An EGC’s CEO and CFO are required to certify in their Sarbanes-Oxley Act Section 906 certifications that the company’s periodic report fully complies with the requirements of Sections 13(a) or 15(d) of the Exchange Act.

Financial Statements of Other Entities. In addition to presenting its own financial statements, an EGC may be required to present up to three years of financial statements of other entities in its registration statement, based on the significance of those entities (e.g., financial statements of acquired businesses).

If the significance test results in a requirement to present three years of financial statements for these other entities, an EGC need only present two years of financial statements for these other entities in its registration statement.

Sale of Nonconvertible Debt. The JOBS Act provides that a company will lose its EGC status on the “date on which such company has during the previous three-year period, issued more than $1,000,000,000 in non-convertible debt,” provided that none of the other EGC disqualifying conditions have been triggered.

The three-year period covers any rolling three-year period. It is not limited to completed calendar or fiscal year. As of any date on which a company has issued more than $1 billion in nonconvertible debt over the three years prior to such date, the company will lose its status as an EGC, provided that none of the other disqualifying conditions have been triggered.

“Nonconvertible debt” means any nonconvertible security that constitutes indebtedness, whether issued in a registered offering or not.

Foreign Private Issuers. If a foreign private issuer comes within the definition of an EGC, it may use the confidential submission procedure to the same extent as a domestic EGC. Qualifying foreign private issuers must submit the draft registration statement in the same manner and to the same address as domestic EGCs.

If the foreign private company chooses to take advantage of any benefit available to EGCs, then it will be treated as an EGC and required to publicly file its confidential submissions at least 21 days before the road show. If the foreign private company chooses not to take advantage of any emerging growth company benefit, then it may follow the SEC’s Policy on Non-Public Submissions from Foreign Private Companies.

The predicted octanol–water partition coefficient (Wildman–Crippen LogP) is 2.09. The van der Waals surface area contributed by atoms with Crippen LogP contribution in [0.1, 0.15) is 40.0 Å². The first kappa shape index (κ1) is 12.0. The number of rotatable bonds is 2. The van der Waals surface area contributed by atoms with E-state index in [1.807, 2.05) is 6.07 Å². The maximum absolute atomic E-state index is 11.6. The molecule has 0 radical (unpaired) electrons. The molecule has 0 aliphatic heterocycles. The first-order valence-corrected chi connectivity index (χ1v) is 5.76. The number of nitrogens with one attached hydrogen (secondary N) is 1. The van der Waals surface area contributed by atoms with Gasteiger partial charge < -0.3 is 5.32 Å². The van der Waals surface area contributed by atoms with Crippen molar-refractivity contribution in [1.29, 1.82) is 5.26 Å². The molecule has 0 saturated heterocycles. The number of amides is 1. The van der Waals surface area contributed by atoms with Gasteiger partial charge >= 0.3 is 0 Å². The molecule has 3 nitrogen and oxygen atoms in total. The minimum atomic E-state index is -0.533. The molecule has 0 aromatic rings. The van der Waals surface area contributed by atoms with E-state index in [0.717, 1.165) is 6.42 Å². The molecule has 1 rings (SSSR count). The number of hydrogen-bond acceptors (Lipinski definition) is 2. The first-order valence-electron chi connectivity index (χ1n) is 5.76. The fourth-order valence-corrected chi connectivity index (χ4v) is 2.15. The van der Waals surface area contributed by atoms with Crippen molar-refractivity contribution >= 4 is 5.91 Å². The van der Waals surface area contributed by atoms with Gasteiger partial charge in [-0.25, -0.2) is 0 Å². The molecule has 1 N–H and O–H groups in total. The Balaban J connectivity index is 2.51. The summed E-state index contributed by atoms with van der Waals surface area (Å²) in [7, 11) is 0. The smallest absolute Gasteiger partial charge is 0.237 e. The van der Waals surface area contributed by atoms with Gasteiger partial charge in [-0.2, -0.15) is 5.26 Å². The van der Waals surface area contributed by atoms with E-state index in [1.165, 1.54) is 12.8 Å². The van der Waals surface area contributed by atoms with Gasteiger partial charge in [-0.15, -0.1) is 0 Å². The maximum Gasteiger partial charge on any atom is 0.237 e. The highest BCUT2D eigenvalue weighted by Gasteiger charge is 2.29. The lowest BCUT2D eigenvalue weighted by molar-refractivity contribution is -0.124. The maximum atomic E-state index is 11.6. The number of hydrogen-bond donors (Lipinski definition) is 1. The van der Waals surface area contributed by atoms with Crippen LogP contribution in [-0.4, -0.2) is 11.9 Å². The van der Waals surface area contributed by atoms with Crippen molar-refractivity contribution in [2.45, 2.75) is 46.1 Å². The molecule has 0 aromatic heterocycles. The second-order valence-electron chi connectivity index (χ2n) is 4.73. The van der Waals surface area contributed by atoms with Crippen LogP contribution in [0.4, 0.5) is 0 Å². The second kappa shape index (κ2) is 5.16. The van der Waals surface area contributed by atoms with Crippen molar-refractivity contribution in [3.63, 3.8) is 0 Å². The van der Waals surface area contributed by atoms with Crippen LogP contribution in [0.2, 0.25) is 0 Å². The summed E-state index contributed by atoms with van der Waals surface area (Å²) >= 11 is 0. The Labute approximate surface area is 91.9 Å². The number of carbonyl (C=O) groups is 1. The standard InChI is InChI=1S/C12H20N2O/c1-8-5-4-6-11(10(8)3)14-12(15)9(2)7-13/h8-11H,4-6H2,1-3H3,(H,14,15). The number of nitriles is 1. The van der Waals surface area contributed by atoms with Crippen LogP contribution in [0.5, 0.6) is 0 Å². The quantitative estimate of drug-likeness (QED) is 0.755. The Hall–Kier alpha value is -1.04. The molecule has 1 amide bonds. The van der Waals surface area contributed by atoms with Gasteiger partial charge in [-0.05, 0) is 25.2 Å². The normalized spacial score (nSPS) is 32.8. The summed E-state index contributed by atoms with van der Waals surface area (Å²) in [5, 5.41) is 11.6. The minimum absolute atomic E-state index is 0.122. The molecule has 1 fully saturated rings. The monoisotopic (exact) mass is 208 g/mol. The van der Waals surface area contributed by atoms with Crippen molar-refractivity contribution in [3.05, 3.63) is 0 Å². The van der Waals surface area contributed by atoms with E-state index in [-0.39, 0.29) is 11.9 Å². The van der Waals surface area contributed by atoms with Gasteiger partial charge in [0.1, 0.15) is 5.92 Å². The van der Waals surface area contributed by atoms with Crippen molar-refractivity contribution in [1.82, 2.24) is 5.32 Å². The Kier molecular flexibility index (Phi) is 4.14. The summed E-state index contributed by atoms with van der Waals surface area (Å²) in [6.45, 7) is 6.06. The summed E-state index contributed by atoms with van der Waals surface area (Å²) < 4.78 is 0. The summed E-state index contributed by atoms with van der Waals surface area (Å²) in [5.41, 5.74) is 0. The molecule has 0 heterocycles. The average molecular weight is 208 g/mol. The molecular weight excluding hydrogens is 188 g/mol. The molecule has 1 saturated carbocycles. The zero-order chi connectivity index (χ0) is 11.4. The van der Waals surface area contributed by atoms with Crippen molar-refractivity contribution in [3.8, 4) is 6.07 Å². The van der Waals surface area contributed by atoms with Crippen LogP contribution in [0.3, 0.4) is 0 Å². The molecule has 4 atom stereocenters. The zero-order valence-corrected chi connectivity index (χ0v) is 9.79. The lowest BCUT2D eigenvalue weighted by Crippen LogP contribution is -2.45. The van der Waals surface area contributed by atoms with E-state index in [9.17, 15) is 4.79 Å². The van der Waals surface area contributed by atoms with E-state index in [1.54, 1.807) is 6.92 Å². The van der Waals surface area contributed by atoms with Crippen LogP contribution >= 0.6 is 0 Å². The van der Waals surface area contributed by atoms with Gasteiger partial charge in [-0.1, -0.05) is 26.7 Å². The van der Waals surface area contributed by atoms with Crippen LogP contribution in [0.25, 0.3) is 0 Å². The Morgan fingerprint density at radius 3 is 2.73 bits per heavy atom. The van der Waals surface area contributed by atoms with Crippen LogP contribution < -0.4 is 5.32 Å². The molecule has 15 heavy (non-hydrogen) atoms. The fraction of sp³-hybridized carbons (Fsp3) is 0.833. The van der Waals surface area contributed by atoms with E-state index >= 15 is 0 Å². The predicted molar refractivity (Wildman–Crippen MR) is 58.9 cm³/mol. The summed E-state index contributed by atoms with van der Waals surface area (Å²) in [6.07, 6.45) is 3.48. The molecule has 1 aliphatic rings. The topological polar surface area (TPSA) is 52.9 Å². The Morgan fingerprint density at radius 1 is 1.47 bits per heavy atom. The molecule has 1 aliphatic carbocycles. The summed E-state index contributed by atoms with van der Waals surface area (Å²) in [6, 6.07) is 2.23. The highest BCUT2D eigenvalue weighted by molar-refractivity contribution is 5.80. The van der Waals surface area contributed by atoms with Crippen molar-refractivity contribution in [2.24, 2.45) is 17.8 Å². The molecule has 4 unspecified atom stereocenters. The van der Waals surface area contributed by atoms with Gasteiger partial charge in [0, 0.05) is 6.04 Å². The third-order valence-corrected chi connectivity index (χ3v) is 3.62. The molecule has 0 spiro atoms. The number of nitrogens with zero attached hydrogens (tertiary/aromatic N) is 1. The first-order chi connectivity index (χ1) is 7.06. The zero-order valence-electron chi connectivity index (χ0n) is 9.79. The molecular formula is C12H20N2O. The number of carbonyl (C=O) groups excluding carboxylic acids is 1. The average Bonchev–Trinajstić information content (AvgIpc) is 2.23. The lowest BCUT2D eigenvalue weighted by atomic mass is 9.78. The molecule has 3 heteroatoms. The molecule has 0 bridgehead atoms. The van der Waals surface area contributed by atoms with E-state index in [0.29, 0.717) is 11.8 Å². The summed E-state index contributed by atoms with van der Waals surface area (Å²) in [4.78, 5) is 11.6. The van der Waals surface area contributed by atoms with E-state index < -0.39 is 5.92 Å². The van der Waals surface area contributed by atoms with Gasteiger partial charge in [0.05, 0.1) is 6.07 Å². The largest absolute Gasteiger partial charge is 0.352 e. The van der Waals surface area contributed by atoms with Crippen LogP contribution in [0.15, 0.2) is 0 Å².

The SEC will not object if a foreign private company that qualifies as an EGC complies with the scaled disclosure provisions available to EGCs to the extent relevant to the form requirements for foreign private companies.

An EGC is defined as a company with total annual gross revenues of less than $1 billion in its most recently completed fiscal year as reported under U.S. GAAP (or International Financial Reporting Standards (IFRS) as issued by the International Accounting Standards Board (IASB), if used as the basis of reporting by a foreign private company). If a foreign private company’s financial statements are presented in a currency other than U.S. dollars, total annual gross revenues should be calculated in U.S. dollars using the exchange rate as of the last day of the most recently completed fiscal year.

Foreign Private Issuers—Canadian Companies. A Canadian company filing under the Multi-Jurisdictional Disclosure System (MJDS) may qualify as an EGC.

However, the disclosure requirements for a Canadia EGC would continue to be established under its home country standards in accordance with the MJDS, other provisions of Title I, such as the test-the-waters provision in Section 5(d) of the Securities Act and the deferral of compliance with Section 404(b) of the Sarbanes-Oxley Act, would be available to an MJDS filer that qualifies as an EGC.

For further information, please contact Tim Sullivan, Michael D. Morehead or your regular Hinshaw attorney.

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This alert has been prepared by Hinshaw & Culbertson LLP to provide information on recent legal developments of interest to our readers. It is not intended to provide legal advice for a specific situation or to create an attorney-client relationship.